CBS Correspondent Anthony Mason would probably call it the not-so-almighty dollar, and he’d be correct if U.S. economic health was viewed only through the narrow lens of currency exchanges.
“[T]he weak dollar is really wreaking havoc on investor confidence and in many ways, the impact is just beginning to be felt,” Mason said on CBS’s November 12 “The Early Show.” “The dollar, once the gold standard of currencies, is falling hard and fast around the world. At $1.46, the euro is up nearly 12 percent against the greenback. The yen traded at 110.38 per dollar, an 18-month high. And for the first time since 1976, the Canadian dollar has risen over 20 percent in value against the U.S. dollar at $1.06.” (Click here to see video.)
But while the dollar is lagging, some experts think the dollar is undervalued.
“Though the dollar is grossly undervalued and it may not be far from the ultimate trough [versus the British pound], the market is likely to push it lower,'' said Stephen Jen, Morgan Stanley's London-based head of currency research, according to Bloomberg on November 10.
The weakness of the dollar stems from the world view of the U.S. economy. Currency traders are spooked by the American credit and stock markets and the ease with which the Federal Reserve lowered interest rates. But CNBC’s Larry Kudlow said he believes the perception the U.S. economy is in trouble, which is causing the dollar to fall, is more of a creation of some media.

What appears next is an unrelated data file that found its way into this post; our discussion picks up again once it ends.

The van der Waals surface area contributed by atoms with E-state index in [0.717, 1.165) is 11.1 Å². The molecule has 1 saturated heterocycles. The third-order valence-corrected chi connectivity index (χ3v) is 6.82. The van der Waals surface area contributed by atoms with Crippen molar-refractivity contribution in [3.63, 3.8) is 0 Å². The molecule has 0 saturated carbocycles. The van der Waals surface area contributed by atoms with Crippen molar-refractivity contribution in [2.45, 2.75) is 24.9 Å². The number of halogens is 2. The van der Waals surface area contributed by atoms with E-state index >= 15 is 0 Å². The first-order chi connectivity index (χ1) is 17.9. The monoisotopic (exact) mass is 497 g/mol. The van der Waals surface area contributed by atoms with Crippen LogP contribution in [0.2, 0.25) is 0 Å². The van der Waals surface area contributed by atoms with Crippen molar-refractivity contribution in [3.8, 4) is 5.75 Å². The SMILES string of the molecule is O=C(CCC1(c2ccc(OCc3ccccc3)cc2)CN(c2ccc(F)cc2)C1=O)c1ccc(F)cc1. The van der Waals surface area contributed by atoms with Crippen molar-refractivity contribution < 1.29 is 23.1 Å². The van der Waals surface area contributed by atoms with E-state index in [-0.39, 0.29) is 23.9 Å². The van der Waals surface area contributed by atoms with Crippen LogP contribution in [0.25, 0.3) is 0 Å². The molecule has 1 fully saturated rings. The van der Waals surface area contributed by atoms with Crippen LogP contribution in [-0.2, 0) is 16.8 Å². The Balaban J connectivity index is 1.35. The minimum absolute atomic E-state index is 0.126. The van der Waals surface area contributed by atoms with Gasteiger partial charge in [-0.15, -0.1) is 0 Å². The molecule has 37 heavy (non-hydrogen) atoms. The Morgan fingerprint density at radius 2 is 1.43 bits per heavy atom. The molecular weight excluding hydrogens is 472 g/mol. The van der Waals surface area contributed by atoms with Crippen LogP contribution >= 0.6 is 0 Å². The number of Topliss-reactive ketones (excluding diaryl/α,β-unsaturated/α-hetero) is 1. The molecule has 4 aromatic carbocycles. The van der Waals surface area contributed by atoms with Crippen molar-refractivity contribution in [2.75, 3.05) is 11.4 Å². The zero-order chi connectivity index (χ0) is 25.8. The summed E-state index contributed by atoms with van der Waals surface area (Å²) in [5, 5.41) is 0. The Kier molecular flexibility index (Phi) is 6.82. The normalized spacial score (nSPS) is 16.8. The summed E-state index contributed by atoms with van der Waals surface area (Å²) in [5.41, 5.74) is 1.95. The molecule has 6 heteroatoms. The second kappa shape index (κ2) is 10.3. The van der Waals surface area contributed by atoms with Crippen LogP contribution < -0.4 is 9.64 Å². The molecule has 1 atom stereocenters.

“The dollar’s slump, particularly in the last six to 12 months, is because these currency markets think that the U.S. economy is crumbling,” Kudlow said on the October 12 “Hugh Hewitt Radio Show.” “They actually believe the crap that they read in The Financial Times and The New York Times – and I hate to say, but sometimes on the front page of The Wall Street Journal.”
Mason also partially blamed the decline of the dollar for the rise in oil prices.
“[Y]ou go to a department store in New York right now and you're likely to get elbowed aside by a stampede of Europeans, who are here like on this feeding frenzy, because everything looks so cheap,” Mason said. “But that same thing, as I say, applies to oil. The same people who can buy everything here because it looks cheap, can buy oil because it looks cheap. That's raising your gas prices.”
However, a closer look at oil as it relates to the fall of the dollar suggests there’s more at play than just currency inflation. According to Dr. Mark J. Perry, a professor of economics and finance at the University of Michigan, the increase in oil prices versus the fall of the dollar doesn’t add up.
“A weak dollar doesn't justify $100 [a barrel] oil,” Perry wrote on his Carpe Diem blog. “Since Aug. 22, the dollar is down by only 8% against a basket of currencies while the oil price has risen by 40%.”